Uncertainty in Estimating Boundary-Layer Transport during Highly Convective Conditions

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  • 1 Department of Atmospheric and Oceanic Science, Space Physics Research Laboratory, University of Michigan, Ann Arbor, Michigan
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Abstract

Routine and supplemental rawinsonde observations collected during the Preliminary Regional Experiment for Storm-Central (PRE-STORM) were analyzed to assess the uncertainty in boundary-layer trajectory calculations due to imprecise interpolation of the horizontal wind field. This study was designed to complement our earlier analysis of rawinsonde data collected during the Cross Appalachian Tracer Experiment (CAPTEX; Kahl and Samson 1986). The present study is representative of widespread convective conditions, while our previous study was representative of fairly persistent, undisturbed flow.

Spatial autocorrelation analysis revealed significant wind field variability on scales less than 100 km. Evaluation of several spatial and temporal interpolation techniques yielded mean absolute errors in estimation of u and v wind components ranging from 3.3–6.5 m −1. Spatial interpolation accuracy improved only slightly when supplemental measurements were included in the interpolation procedure.

Estimates of trajectory errors were obtained using the “trajectory of errors” model of Kahl and Samson (1986). Mean horizontal errors of 493 km were found after 72 h of travel. Contributions of spatial and temporal interpolation to the overall trajectory error were equivalent. Trajectory errors wore 40% greater than those estimated using CAPTEX interpolation statistics.

The presence of predominant mesoscale circulations during PRE-STORM is responsible for the elevated small-scale wind variability as compared to CAPTEX conditions, thus leading to larger interpolation errors and, in turn, larger trajectory errors. Our results suggest that data resolution finer than that considered in this study is necessary to significantly improve trajectory accuracy during meteorological conditions similar to PRE-STORM.

Abstract

Routine and supplemental rawinsonde observations collected during the Preliminary Regional Experiment for Storm-Central (PRE-STORM) were analyzed to assess the uncertainty in boundary-layer trajectory calculations due to imprecise interpolation of the horizontal wind field. This study was designed to complement our earlier analysis of rawinsonde data collected during the Cross Appalachian Tracer Experiment (CAPTEX; Kahl and Samson 1986). The present study is representative of widespread convective conditions, while our previous study was representative of fairly persistent, undisturbed flow.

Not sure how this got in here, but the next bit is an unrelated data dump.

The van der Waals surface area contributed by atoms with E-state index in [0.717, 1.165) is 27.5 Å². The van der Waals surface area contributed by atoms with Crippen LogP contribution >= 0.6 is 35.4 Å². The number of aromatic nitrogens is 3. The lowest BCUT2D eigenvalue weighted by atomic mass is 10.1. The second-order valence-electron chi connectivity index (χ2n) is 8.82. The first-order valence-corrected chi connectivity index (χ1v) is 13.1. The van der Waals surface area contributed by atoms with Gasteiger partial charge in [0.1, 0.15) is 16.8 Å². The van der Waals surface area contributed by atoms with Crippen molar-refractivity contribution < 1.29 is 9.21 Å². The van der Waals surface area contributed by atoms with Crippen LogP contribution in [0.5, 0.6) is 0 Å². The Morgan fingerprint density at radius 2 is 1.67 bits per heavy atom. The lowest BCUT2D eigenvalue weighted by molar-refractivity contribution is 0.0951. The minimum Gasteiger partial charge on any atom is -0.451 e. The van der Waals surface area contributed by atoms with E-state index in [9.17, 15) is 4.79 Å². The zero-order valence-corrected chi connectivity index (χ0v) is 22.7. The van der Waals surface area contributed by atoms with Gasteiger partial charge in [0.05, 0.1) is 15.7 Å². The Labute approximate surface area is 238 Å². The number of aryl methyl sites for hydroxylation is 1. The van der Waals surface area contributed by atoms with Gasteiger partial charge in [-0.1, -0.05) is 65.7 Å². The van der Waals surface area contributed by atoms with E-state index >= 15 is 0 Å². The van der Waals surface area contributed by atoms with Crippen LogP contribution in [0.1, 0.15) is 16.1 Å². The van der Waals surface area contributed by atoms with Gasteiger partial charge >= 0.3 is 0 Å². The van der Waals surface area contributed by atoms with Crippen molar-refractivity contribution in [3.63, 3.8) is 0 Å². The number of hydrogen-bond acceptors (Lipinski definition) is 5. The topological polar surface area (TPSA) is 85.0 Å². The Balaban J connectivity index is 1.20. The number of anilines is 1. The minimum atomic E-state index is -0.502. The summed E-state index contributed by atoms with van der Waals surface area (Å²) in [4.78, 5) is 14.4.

Spatial autocorrelation analysis revealed significant wind field variability on scales less than 100 km. Evaluation of several spatial and temporal interpolation techniques yielded mean absolute errors in estimation of u and v wind components ranging from 3.3–6.5 m −1. Spatial interpolation accuracy improved only slightly when supplemental measurements were included in the interpolation procedure.

Estimates of trajectory errors were obtained using the “trajectory of errors” model of Kahl and Samson (1986). Mean horizontal errors of 493 km were found after 72 h of travel. Contributions of spatial and temporal interpolation to the overall trajectory error were equivalent. Trajectory errors wore 40% greater than those estimated using CAPTEX interpolation statistics.

The presence of predominant mesoscale circulations during PRE-STORM is responsible for the elevated small-scale wind variability as compared to CAPTEX conditions, thus leading to larger interpolation errors and, in turn, larger trajectory errors. Our results suggest that data resolution finer than that considered in this study is necessary to significantly improve trajectory accuracy during meteorological conditions similar to PRE-STORM.

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